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Why is the pap smear called the pap smear?
The Pap smear is named after Dr. George Papanicolaou (1883-1962). Born in Greece, Dr. Papanicolaou was, if you will, a double doctor. He received a medical degree from the University of Athens in 1904 and then he was awarded a PhD in zoology from the University of Munich in 1910.
Dr. Papanicolaou came to the United States in 1913 and became an assistant research biologist under Dr. Charles R. Stockard at Cornell Medical College in New York City. He stayed at Cornell for 47 years. There he and Dr. Stockard studied the role of chromosomes in sex determination. In the process, Dr. Pap noticed recurring changes in the cells in the vaginal discharge of the guinea pig over the menstrual cycle.
Extending his studies to humans, Dr. Pap began examining cellular changes in vaginal smears in 1923. He unexpectedly discovered that women with uterine cancer had "abnormal cells, with enlarged, deformed, or hyperchromatic nuclei." He called the discovery of these abnormal cells on the smear "one of the most thrilling experiences in my scientific career."
Dr. Pap's new smear test was at first viewed as quite unnecessary for the diagnosis of cancer of the cervix. Then, in 1943, he and the gynecologist Herbert F. Traut published a report titled "Diagnosis of uterine cancer by the vaginal smear." In the report they demonstrated clearly how cellular abnormalities could be detected before the tumor became invasive. It was a revolution in the management of cervical cancer.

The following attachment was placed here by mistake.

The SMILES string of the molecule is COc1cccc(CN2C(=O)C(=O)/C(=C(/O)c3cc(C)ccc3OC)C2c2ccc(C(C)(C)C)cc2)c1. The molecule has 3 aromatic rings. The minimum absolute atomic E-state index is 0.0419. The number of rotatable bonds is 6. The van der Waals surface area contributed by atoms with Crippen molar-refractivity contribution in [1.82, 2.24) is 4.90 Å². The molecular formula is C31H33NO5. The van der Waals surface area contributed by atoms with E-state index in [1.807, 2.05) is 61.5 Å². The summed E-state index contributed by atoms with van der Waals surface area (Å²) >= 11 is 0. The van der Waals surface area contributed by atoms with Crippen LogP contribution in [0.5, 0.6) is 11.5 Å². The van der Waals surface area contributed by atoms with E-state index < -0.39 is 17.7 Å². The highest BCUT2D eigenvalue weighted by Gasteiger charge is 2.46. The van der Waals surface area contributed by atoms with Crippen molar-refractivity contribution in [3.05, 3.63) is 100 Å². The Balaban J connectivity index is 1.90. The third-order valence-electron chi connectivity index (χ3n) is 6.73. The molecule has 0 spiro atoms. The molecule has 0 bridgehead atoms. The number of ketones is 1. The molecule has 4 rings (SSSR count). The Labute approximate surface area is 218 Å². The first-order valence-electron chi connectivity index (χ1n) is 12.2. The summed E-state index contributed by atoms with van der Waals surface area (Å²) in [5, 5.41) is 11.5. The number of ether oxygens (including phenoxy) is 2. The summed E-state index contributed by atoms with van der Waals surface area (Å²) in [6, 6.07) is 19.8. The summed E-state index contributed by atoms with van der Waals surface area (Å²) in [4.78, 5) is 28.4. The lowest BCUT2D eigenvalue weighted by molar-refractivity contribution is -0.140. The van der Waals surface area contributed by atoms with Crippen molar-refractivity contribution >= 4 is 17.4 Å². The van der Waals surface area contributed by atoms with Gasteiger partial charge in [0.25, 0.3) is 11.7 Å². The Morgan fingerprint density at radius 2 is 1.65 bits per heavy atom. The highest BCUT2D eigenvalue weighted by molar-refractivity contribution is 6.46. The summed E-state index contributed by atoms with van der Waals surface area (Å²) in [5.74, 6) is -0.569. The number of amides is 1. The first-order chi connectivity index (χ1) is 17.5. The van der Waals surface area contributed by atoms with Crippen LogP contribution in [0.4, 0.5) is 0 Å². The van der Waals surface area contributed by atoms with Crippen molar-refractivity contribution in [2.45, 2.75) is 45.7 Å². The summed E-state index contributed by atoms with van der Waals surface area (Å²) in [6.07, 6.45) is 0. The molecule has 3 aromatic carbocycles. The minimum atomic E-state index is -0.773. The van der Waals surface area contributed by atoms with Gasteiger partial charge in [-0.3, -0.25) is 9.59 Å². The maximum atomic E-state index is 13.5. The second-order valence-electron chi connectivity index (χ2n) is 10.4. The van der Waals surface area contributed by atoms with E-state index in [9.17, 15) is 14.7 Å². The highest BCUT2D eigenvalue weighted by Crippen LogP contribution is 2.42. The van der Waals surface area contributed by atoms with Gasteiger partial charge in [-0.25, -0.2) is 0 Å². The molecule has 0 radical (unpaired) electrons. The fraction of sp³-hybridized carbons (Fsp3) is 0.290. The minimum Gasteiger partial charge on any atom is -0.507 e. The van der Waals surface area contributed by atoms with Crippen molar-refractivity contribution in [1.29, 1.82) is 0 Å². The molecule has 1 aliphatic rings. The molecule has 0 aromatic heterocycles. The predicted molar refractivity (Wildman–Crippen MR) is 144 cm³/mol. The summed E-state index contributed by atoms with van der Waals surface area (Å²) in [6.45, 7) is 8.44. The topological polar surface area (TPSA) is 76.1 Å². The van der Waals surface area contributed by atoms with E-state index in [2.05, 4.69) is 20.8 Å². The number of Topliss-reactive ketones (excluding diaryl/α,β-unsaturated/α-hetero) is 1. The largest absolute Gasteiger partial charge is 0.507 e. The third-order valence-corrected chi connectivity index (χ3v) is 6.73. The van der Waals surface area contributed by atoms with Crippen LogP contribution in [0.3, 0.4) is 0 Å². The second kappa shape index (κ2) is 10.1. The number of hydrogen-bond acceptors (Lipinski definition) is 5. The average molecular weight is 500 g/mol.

The Pap smear test was soon accepted as a routine screening technique. Within two decades, cervical cancer dropped from the first to third place as a cause of cancer death in women.
Dr. Pap is considered a the founder of what is called exfoliative cytology -- the microscopic examination of cells shed from the surface of the body or from a tumor in order to detect cancer, gauge the effect of hormones at the cellular level, etc.
Dr. Pap applied his technique to other types of tumors including those in the respiratory, gastrointestinal, and urinary tracts and the breast. His method has also been used to predict cancer radiosensitivity and evaluate the effectiveness of radiotherapy. However, it is as the creator of the Pap smear that Dr. Pap is best remembered today.